One thing that was a bit annoying, was that every hour or so, one of the carer takers of the hostel would walk the full length of the hall. Probably to see if everyone was behaving appropriately. The noise of his steps have woken Fernando up a few times that night and a good night sleep is an important factor for those that will be walking or cycling all day next day. If you easily wake up with noise during sleep I would strongly advise that you bring ear plugs with you as with so many people sleeping in the same place, Albergues are not really a silent place during the night (think of snorers and other types of noises people make when they are asleep).

20150525_173321
Dinner at the Pilgrim´s Restaurant. The Pilgrim´s menu is 10€ and has 3 choices (1st dish, main meal and desert). The price includes wine.

We had dinner at the Pilgrim´s restaurant and the pilgrim´s menu was 10€. I had pasta as a starter and fish as main meal with some yogurt as a desert. All served with plenty of water and wine. It was delicious. You have usually 3 choices on pilgrim´s menus. Roncesvalles is a tiny place and there are not many options, but there are a few more places you can get a meal.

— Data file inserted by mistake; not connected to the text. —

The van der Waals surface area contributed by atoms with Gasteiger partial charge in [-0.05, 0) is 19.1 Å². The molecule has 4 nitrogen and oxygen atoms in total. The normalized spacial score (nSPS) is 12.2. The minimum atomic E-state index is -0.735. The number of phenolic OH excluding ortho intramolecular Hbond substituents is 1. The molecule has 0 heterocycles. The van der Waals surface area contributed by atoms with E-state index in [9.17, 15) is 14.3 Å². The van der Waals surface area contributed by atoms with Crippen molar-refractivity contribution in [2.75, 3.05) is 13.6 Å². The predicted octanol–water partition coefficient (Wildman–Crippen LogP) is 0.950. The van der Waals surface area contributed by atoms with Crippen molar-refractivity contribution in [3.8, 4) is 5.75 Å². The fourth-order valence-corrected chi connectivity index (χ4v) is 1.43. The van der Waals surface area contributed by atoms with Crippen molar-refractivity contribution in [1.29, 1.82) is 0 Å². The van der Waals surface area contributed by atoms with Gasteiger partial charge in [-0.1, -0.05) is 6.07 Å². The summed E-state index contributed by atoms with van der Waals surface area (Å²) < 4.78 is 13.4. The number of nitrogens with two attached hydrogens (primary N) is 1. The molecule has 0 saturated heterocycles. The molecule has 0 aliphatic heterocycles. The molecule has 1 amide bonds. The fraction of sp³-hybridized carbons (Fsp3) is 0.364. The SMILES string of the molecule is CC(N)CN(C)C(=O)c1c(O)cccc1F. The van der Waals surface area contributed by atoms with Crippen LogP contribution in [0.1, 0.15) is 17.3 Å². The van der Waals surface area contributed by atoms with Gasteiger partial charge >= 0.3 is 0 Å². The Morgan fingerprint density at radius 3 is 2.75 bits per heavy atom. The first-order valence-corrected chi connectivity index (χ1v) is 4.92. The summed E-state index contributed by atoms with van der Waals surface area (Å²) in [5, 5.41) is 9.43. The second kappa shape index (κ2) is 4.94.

Catholic Mass in the Roncesvalles Chappel.
Catholic Mass in the Roncesvalles Chapel.

After dinner we walked to the chapel to attend the catholic mass, which is celebrated in several different languages.

The hostel also closes at 10pm and around 11pm everybody is already asleep. Well,I was anyway.

Next Day >>

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Bike Ride: Bracknell Station to Windsor Chocolate Theater Café Bar

Saturday, 18th of July 2015 Stats:

  • Distance: 19.01 Km or 11.85 miles
  • Time: 51 min 16 Sec (49 min and 29 Sec of moving time)
  • Average Speed: 22.2 Km/h (23 Km/h average moving speed)
  • Max Speed: 49.3 Km/h
  • Elevation Gain: 107 m
  • Calories: 674 C
  • Bike: Specialized Crosstrail Disc, converted for touring.
  • Temperature: 22.1C

Healthier, cheaper, almost as fast as by bus and much more fun…

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Bike ride to and around the Isle of Wight